Let’s face it, forgiveness isn’t easy. That person who said your job was worthless and they don’t even know why you are still on staff? Not so easy to forgive. That person who told you they didn’t want to be with you anymore? Not so easy to forgive. That family member that yelled at you in front of all your friends? Not so easy to forgive. But in the grand scheme of life, those are fairly little things. Christ forgave us as He hung on a cross, dying for each one of us.
We forgive others because He forgives us. Not just because He forgave us as He hung on the cross in the past tense, but because He forgives us in the present tense, each and every time we return our hearts to Him through the Sacrament of Confession.
Recall the Gospel story when Peter asks Jesus how often we are to forgive others. After answering Peter, Jesus tells a story of the king settling debts with his servants. The king calls one of his servants in and says that he will be sold, along with his wife, children, and property, in payment of the debt. The servant pleads with the king for mercy. The original text tells us that the servant owed the king 10,000 talents, which amounts to about 10,000 years worth of work. The king, in his mercy, forgives the servant. That same servant then goes out to find one of his servants who also owes him money. Servant number two owes servant number one about 100 days worth of wages – not nearly the amount that the first servant owed the king, but a sizable amount nonetheless. The first servant shows no mercy to his own servant and has him locked up in jail until he can pay back the 100 days worth of wages.
In that story, guess who we are? We are the first servant. We owe God 10,000 years worth of work to pay off our sins. And what does the king do when we plead for mercy? He forgives us. We forgive others because they can never owe us as much as we owe God. We are called to be like the king in that story, the king who shows mercy to others, even in the face of great debt.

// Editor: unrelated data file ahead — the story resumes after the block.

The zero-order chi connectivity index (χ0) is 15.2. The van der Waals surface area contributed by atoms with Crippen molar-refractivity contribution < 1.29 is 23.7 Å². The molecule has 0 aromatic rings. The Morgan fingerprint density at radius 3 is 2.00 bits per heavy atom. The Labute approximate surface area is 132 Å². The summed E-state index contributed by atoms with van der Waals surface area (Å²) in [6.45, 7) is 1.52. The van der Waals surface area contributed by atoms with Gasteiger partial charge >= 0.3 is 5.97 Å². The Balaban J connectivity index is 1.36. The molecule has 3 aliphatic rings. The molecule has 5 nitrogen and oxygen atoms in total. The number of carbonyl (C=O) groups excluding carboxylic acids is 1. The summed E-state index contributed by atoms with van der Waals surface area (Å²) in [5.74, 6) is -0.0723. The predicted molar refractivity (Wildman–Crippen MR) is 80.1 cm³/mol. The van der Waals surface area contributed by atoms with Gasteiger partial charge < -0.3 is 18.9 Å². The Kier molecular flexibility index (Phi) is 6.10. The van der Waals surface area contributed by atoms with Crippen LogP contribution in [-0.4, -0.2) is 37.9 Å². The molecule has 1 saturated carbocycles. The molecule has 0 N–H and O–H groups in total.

Lewis B. Smedes writes,
“When you suspect that forgiving is not fair, you worry that the people who hurt you are not getting what is coming to them. But you worry, too, that you are getting a bad deal; you get hurt and do not get even. Forgiving may not seem fair to the people who must do the forgiving.
But you are not thinking clearly when you refuse to forgive on the grounds that you would not be fair to yourself. Forgiving is the only way to be fair to yourself. Getting even is a loser’s game. It is the ultimate frustration because it leave you with more pain than you got in the first place.”
Look to Christ. Did He worry that He was getting a bad deal as He was scourged at the pillar, walked the road to Golgotha, and died on a cross? Did He worry that He would not get even with us as we spat upon Him, beat Him, and mocked Him all the while? Forgiving may not have seemed fair to Jesus, given all the pain and torment He endured, but forgiving is the only way He could be fair to Himself. In some sense, forgiving is the only way that Jesus, fully God and fully Man, could be true to Himself, both natures of Himself. He recognized that getting even was a loser’s game, a game He was bound and determined to overcome. In His effort to overcome the loser’s game He took on all the pain and all our sins.
Smedes continues, “The only way to heal the pain that will not heal itself is to forgive the person who hurt you. Forgiving stops the reruns of pain. Forgiving heals your memory as you change your memory’s vision.” Take that statement from Christ’s perspective: the only way to heal the pain He endured is to forgive those who hurt Him. We all hurt Him. Forgiving us stops the reruns of pain. Forgiving us stops the pains of the scourging at the pillar, the long road to Golgotha, and the agony of the crucifixion. When we turn our hearts back to Him, His pain is lessened. We forgive because He forgave. We forgive because forgiveness is the only path to freedom, to redemption, and to Heaven. Christ showed us how, all the remains is to follow in His footsteps.